Secret Pentagon and NATO files leaked; Russia formally charges American reporter with espionage

This has been CNBC's live blog tracking developments on the war in Ukraine. [Follow the latest updates here.]

The Pentagon is investigating a security breach that saw classified documents on US and NATO support for Ukraine leaked to social media. While it is not yet clear how the documents were leaked, they have been circulating on pro-Russian government channels, analysts say.

Military analysts were cited in press reports as warning that some of the documents appear to have been selectively altered to exaggerate Ukrainian casualty numbers and minimize those of Russian troops, suggesting a potential attempt at disinformation by Russia.

The future of the U.S. tank force
The future of the U.S. tank force

Meanwhile, Russian forces have likely reached the city center of Bakhmut, where bloody fighting has raged for months with little progress for either side. Russia's recent advances could severely threaten Ukraine's supply routes, the U.K. government said.

Russia also formally charged Evan Gershkovich, an American reporter for the Wall Street Journal, with espionage on Friday. He has denied the charges, and his detention prompted Majority Leader Chuck Schumer, D-N.Y., and Minority Leader Mitch McConnell, R-Ky., to issue a rare joint statement condemning the decision to hold him.

Zelenskyy awards Muslim soldiers, breaks Ramadan fast with them

Ukrainian President Volodymyr Zelenskyy honors Isa Akayev, commander of the Crimea battalion, with the Order for Courage, before sharing iftar with Ukrainian Muslim soldiers, the meal to end Muslim fast at sunset, during the holy fasting month of Ramadan, in front of a mosque in the outskirts of Kyiv, Ukraine, April 7, 2023. 
Staff | Reuters

Ukrainian President Volodymyr Zelenskyy honored Muslim soldiers before sharing iftar — the breaking of the daily fast during the holy Islamic month of Ramadan — with them.

"Today, we'll found a tradition new to Ukraine: Iftar on an official level, together with our Muslim warriors, our heroes, that are here today," he said, according to an NBC News translation.

Muslim soldiers and medics come to iftar, where Ukrainian President Volodymyr Zelenskyy will share a meal with them, near a mosque in the outskirts of Kyiv, Ukraine, April 7, 2023. 
Staff | Reuters

Zelenskyy used the awards ceremony to call for the liberation of Crimea, which was annexed by Russia in 2014.

The Ukrainian population is predominantly Orthodox Christian, and Muslims make up about 1% of the population. But there is a large Muslim population in Crimea — home to the Crimean Tatars.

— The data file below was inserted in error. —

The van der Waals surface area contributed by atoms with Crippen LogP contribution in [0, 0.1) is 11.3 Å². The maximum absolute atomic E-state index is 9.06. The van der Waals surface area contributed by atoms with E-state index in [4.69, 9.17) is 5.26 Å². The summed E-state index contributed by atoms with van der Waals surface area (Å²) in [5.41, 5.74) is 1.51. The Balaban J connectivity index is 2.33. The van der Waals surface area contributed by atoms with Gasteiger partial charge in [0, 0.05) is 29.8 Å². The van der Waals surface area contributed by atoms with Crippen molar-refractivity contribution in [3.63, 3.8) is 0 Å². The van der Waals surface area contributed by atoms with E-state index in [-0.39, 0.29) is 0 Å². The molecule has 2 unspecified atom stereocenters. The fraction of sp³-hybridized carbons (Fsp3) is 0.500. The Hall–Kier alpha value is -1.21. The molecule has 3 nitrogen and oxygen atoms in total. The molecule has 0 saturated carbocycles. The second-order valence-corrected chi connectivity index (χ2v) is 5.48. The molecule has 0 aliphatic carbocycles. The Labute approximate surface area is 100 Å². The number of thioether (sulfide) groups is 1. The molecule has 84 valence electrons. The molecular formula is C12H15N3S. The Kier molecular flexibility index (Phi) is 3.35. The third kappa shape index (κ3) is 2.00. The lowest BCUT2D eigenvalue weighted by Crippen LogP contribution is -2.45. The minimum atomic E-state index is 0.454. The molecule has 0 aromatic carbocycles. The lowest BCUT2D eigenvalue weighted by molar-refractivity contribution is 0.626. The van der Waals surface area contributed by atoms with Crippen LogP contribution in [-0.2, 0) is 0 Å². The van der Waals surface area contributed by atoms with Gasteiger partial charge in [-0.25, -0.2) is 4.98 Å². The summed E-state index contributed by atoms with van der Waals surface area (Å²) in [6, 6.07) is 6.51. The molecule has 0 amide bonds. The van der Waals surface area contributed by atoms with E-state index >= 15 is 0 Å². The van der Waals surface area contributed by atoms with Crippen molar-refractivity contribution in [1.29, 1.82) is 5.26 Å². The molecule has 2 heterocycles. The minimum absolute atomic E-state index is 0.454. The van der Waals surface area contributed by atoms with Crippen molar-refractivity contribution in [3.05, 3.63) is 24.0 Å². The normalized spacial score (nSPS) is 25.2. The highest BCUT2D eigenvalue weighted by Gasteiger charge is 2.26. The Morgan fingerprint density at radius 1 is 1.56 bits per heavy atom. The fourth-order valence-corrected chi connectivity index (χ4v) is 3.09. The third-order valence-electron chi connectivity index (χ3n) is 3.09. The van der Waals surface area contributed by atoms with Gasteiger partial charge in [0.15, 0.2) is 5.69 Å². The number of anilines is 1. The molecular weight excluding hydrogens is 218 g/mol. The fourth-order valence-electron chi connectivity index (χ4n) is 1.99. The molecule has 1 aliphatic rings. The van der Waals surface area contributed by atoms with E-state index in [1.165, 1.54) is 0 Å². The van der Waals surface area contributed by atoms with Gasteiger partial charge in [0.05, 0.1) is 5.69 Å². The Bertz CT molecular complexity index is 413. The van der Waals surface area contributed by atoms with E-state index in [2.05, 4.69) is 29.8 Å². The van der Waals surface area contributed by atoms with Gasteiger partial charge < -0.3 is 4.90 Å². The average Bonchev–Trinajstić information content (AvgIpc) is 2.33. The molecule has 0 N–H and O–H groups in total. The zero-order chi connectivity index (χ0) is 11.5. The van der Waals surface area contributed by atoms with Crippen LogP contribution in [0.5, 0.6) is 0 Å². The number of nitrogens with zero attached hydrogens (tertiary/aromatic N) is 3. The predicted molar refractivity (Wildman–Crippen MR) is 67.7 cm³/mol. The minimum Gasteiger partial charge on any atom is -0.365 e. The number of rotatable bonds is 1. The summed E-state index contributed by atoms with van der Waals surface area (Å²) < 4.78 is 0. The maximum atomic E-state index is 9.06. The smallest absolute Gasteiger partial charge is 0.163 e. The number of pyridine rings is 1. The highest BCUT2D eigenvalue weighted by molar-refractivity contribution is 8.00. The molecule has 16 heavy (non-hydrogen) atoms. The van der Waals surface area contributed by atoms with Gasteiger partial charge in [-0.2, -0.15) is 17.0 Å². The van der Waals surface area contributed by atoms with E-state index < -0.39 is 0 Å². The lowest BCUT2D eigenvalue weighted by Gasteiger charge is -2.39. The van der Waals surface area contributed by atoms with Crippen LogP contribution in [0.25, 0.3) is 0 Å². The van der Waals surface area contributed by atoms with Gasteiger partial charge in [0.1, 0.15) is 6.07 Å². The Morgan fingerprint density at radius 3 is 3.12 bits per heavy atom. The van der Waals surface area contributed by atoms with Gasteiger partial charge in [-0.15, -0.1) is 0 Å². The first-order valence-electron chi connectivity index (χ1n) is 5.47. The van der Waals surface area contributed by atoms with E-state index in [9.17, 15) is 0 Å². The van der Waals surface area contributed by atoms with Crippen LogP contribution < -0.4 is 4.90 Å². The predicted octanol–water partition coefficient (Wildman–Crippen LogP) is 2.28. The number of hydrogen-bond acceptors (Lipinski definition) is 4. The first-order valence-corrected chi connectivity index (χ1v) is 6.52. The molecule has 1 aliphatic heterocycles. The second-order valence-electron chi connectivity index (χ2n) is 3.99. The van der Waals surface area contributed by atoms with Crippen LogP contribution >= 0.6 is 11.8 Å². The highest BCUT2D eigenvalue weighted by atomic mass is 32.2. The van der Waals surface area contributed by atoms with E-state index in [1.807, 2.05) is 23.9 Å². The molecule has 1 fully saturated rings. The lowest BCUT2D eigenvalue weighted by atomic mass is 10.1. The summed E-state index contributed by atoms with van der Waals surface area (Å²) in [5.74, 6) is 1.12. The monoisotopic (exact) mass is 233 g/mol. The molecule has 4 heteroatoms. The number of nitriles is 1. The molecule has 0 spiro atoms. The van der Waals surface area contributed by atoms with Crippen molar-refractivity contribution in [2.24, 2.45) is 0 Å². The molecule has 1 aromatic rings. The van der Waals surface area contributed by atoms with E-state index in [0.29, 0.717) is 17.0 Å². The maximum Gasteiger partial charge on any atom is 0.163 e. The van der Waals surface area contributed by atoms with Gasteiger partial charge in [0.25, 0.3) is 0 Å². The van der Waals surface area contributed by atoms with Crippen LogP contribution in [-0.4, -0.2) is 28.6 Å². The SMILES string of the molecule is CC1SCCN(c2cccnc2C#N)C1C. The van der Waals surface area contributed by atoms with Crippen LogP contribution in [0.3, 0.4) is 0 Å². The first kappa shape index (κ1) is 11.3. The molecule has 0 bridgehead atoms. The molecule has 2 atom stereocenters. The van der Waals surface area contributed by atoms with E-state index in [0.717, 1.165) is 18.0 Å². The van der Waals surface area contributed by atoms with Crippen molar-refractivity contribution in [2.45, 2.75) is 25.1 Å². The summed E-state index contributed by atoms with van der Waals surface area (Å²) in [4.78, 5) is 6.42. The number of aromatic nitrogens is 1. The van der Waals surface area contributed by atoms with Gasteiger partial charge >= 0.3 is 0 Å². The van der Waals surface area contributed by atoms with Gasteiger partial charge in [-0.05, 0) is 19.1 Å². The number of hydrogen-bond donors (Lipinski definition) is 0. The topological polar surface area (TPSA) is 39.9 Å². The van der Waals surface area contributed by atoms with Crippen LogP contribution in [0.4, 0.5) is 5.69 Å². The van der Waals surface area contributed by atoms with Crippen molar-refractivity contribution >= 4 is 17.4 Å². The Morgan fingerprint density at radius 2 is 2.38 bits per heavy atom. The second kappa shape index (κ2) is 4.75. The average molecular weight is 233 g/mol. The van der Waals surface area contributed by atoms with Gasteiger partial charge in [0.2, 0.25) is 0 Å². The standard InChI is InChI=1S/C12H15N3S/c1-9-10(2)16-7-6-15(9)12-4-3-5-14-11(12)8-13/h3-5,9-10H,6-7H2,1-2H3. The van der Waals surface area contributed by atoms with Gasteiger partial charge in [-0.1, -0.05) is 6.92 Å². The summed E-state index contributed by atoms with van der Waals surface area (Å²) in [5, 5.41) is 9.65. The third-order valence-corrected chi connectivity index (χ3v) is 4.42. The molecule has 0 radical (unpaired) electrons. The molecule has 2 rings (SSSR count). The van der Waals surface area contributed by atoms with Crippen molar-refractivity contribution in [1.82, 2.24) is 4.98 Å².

— Michele Luhn

Russia formally charges American reporter with espionage

A man walks out of the pre-trial detention center Lefortovo, where U.S. journalist for the Wall Street Journal Evan Gershkovich is being held on espionage charges, in Moscow, Russia, April 6, 2023. 
Tatyana Makeyeva | Reuters

Russian investigators have formally charged Wall Street Journal reporter Evan Gershkovich with espionage, Russian news agencies and Reuters reported on Friday. But the American denied the charges and said he was working as a journalist, not for the U.S. government.

Russia's Federal Security Service, the successor to the infamous Soviet-era KGB, said late last month that it had detained Gershkovich and had opened an espionage case against the 31-year-old. Reuters reported that the FSS said he was collecting alleged state secrets about the military industrial complex.

"Gershkovich has been charged," Interfax quoted a source as saying.

Reuters said TASS — a Russian news agency — reported that FSB investigators had formally charged Gershkovich with carrying out espionage in the interests of the United States, but that Gershkovich had denied the charge.

"He categorically denied all the accusations and stated that he was engaged in journalistic activities in Russia," TASS citied an unidentified source as saying.

Gershkovich's detention marks the first time an American journalist has been detained in Russia on espionage charges since the end of the Cold War.

Read the report from Reuters here.

— Michele Luhn

Schumer, McConnell condemn WSJ reporter's detention

A picture taken on July 24, 2021 shows WSJ journalist Evan Gershkovich, who has been detained in Russia.
Dimitar Dilkoff | Afp | Getty Images

The Senate's top Democratic and Republican leaders issued a joint statement Friday condemning Russia's detention of Wall Street Journal reporter Evan Gershkovich.

Majority Leader Chuck Schumer, D-N.Y., and Minority Leader Mitch McConnell, R-Ky., said they "demand the immediate release of this internationally known and respected independent journalist."

Gershkovich is an American journalist who was detained late last month on suspicion of espionage, according to Russia's Federal Security Service. Not long after, a Moscow court ordered Gershkovich's detention to last until May 29, according to the Journal, which cited local reports.

"Since his arrest, Russian authorities have failed to present any credible evidence to justify their fabricated charges," McConnell and Schumer wrote. "Russia has a long and disturbing history of unjustly detaining U.S. citizens in a judicial system that provides neither transparency nor justice."

The Wall Street Journal and the Biden administration have denied the charges against Gershkovich.

— Michele Luhn

Poland to halt Ukraine grain imports temporarily

The bulk carrier Negmar Cicek is loaded with grain in the Black Sea port of Chornomorsk, Odessa region on March 24, 2023, to be sent to Yemen within program "Grain From Ukraine".
Sergii Mukaieliants | AFP | Getty Images

Imports of Ukrainian grain to Poland will be temporarily halted to mitigate impact on prices, but transit will still be allowed, Polish Agriculture Minister Robert Telus said on Friday.

Telus took office on Thursday after his predecessor resigned amid farmers' protests over falling prices of produce.